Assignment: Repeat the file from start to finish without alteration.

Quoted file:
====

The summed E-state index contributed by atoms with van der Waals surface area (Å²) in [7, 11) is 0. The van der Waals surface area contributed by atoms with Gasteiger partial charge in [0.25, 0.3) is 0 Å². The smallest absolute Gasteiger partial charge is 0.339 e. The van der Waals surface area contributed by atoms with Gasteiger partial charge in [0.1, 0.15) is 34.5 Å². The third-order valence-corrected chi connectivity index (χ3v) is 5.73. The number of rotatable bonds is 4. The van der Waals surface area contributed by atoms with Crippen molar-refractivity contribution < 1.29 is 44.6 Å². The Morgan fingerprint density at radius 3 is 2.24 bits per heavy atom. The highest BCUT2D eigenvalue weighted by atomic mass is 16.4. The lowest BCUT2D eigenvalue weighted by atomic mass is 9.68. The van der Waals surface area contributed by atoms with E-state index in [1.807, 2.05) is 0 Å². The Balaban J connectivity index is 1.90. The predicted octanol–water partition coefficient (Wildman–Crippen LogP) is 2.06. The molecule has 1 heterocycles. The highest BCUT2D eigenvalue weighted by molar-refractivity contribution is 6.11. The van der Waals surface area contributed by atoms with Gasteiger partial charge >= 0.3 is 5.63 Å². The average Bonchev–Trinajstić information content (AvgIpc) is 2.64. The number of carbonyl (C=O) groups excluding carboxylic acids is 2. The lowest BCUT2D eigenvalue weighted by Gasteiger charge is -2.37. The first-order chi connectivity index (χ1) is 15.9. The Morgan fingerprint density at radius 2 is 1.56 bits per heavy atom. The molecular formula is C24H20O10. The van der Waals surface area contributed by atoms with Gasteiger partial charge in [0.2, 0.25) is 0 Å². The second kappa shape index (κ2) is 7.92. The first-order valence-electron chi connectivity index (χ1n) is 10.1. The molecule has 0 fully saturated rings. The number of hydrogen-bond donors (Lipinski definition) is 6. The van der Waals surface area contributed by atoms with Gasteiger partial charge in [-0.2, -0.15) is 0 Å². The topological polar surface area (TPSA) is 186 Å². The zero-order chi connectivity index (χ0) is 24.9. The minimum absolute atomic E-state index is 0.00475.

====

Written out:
The summed E-state index contributed by atoms with van der Waals surface area (Å²) in [7, 11) is 0. The van der Waals surface area contributed by atoms with Gasteiger partial charge in [0.25, 0.3) is 0 Å². The smallest absolute Gasteiger partial charge is 0.339 e. The van der Waals surface area contributed by atoms with Gasteiger partial charge in [0.1, 0.15) is 34.5 Å². The third-order valence-corrected chi connectivity index (χ3v) is 5.73. The number of rotatable bonds is 4. The van der Waals surface area contributed by atoms with Crippen molar-refractivity contribution < 1.29 is 44.6 Å². The Morgan fingerprint density at radius 3 is 2.24 bits per heavy atom. The highest BCUT2D eigenvalue weighted by atomic mass is 16.4. The lowest BCUT2D eigenvalue weighted by atomic mass is 9.68. The van der Waals surface area contributed by atoms with E-state index in [1.807, 2.05) is 0 Å². The Balaban J connectivity index is 1.90. The predicted octanol–water partition coefficient (Wildman–Crippen LogP) is 2.06. The molecule has 1 heterocycles. The highest BCUT2D eigenvalue weighted by molar-refractivity contribution is 6.11. The van der Waals surface area contributed by atoms with Gasteiger partial charge >= 0.3 is 5.63 Å². The average Bonchev–Trinajstić information content (AvgIpc) is 2.64. The number of carbonyl (C=O) groups excluding carboxylic acids is 2. The lowest BCUT2D eigenvalue weighted by Gasteiger charge is -2.37. The first-order chi connectivity index (χ1) is 15.9. The Morgan fingerprint density at radius 2 is 1.56 bits per heavy atom. The molecular formula is C24H20O10. The van der Waals surface area contributed by atoms with Gasteiger partial charge in [0.2, 0.25) is 0 Å². The second kappa shape index (κ2) is 7.92. The first-order valence-electron chi connectivity index (χ1n) is 10.1. The molecule has 0 fully saturated rings. The number of hydrogen-bond donors (Lipinski definition) is 6. The van der Waals surface area contributed by atoms with Gasteiger partial charge in [-0.2, -0.15) is 0 Å². The topological polar surface area (TPSA) is 186 Å². The zero-order chi connectivity index (χ0) is 24.9. The minimum absolute atomic E-state index is 0.00475.